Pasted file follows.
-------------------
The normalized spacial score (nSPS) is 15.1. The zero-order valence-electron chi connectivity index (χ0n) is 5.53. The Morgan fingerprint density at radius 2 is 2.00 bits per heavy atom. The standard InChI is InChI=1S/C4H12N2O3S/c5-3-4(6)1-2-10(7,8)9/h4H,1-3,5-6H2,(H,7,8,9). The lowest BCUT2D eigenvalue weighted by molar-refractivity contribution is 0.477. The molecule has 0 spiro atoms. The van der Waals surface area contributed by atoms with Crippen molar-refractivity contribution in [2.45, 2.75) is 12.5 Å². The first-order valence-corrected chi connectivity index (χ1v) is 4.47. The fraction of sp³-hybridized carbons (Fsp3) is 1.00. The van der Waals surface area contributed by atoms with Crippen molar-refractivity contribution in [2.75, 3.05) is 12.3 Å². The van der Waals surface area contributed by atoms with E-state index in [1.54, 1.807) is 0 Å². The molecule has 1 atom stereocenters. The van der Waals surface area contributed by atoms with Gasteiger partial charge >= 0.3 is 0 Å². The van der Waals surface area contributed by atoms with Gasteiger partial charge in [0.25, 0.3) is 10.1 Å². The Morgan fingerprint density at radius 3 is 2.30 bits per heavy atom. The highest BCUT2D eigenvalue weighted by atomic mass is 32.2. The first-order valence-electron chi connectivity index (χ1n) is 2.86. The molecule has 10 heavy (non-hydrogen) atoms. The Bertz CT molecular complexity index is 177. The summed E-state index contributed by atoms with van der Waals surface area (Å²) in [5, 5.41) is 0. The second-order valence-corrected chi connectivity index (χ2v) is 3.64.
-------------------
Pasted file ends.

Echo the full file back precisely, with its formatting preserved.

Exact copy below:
The normalized spacial score (nSPS) is 15.1. The zero-order valence-electron chi connectivity index (χ0n) is 5.53. The Morgan fingerprint density at radius 2 is 2.00 bits per heavy atom. The standard InChI is InChI=1S/C4H12N2O3S/c5-3-4(6)1-2-10(7,8)9/h4H,1-3,5-6H2,(H,7,8,9). The lowest BCUT2D eigenvalue weighted by molar-refractivity contribution is 0.477. The molecule has 0 spiro atoms. The van der Waals surface area contributed by atoms with Crippen molar-refractivity contribution in [2.45, 2.75) is 12.5 Å². The first-order valence-corrected chi connectivity index (χ1v) is 4.47. The fraction of sp³-hybridized carbons (Fsp3) is 1.00. The van der Waals surface area contributed by atoms with Crippen molar-refractivity contribution in [2.75, 3.05) is 12.3 Å². The van der Waals surface area contributed by atoms with E-state index in [1.54, 1.807) is 0 Å². The molecule has 1 atom stereocenters. The van der Waals surface area contributed by atoms with Gasteiger partial charge >= 0.3 is 0 Å². The van der Waals surface area contributed by atoms with Gasteiger partial charge in [0.25, 0.3) is 10.1 Å². The Morgan fingerprint density at radius 3 is 2.30 bits per heavy atom. The highest BCUT2D eigenvalue weighted by atomic mass is 32.2. The first-order valence-electron chi connectivity index (χ1n) is 2.86. The molecule has 10 heavy (non-hydrogen) atoms. The Bertz CT molecular complexity index is 177. The summed E-state index contributed by atoms with van der Waals surface area (Å²) in [5, 5.41) is 0. The second-order valence-corrected chi connectivity index (χ2v) is 3.64.